Fisher’s work deconstructs our industrialized world. Her paintings: candy colored landscapes driven by perspective, strive to alter ones perception of space. To bring the viewer, if for only momentarily, into a world where gravity is suspended, and elements float effortlessly.
Both the midwest and city are obvious influences in Kegan’s work. Sprawling land, dead end roads, and afternoon thunderstorms butt against urban development, false light, and grid patterned street blocks. Underlying all is a perpetual, and ongoing loneliness.
Fisher implores the viewer to acknowledge the power of land against technology, and the notion that design of a fully automated system has no need for its creator.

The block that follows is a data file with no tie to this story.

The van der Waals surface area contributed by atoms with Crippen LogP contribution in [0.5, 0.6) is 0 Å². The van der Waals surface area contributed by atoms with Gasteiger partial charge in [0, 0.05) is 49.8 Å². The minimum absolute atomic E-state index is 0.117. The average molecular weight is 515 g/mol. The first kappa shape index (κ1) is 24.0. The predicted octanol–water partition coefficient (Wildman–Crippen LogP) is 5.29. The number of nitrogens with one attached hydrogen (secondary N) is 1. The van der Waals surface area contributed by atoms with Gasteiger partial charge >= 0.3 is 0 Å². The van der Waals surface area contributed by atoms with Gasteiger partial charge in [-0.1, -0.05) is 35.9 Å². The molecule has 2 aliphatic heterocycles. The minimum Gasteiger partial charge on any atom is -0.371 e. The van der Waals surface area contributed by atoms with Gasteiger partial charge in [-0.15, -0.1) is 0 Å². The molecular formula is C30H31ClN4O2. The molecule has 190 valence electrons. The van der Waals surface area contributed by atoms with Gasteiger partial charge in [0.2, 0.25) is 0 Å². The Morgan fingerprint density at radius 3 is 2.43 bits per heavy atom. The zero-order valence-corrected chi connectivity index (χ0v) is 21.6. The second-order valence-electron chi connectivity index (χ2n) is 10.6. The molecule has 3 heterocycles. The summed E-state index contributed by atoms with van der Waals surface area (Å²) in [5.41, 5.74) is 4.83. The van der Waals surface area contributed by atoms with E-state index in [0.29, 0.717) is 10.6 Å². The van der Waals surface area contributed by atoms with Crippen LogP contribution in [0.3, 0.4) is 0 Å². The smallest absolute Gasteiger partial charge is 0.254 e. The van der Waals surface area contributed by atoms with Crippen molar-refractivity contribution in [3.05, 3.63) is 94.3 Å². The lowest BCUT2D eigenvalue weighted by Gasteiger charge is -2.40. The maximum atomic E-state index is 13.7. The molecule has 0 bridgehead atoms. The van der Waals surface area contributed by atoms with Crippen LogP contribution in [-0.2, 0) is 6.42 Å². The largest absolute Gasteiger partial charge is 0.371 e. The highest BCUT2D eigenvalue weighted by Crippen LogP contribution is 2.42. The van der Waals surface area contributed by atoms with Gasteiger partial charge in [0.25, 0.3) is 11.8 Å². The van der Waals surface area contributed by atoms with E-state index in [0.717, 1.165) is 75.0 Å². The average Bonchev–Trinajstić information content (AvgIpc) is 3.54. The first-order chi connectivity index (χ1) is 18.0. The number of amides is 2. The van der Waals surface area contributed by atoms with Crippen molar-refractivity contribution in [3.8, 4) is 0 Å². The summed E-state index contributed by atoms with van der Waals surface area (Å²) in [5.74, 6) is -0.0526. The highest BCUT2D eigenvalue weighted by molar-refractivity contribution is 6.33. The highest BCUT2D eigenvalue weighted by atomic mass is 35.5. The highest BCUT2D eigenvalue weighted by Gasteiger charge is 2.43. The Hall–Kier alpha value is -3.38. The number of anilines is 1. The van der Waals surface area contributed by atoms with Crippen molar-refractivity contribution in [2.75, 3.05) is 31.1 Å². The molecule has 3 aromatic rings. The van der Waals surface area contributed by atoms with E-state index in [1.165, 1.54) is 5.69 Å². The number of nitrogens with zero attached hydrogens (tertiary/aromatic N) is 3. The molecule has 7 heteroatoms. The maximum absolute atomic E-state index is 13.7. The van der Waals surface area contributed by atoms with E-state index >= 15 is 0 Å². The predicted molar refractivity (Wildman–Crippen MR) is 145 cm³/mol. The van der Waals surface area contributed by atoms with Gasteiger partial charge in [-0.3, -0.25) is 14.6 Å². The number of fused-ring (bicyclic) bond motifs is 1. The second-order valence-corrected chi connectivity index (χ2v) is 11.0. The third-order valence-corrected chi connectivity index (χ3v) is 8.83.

Her paintings are playgrounds of factory, mass production, and machine. Worlds void of people, where skyscrapers plummet through highways, sewage runs through midwest fields, and then end of the world begins in Spring.
Though rigid in technique, their is underlying fluidity throughout Fisher’s work. Her use of gradient color blocks, strong vantage point, and directional form lead the viewer in, and throughout, their world.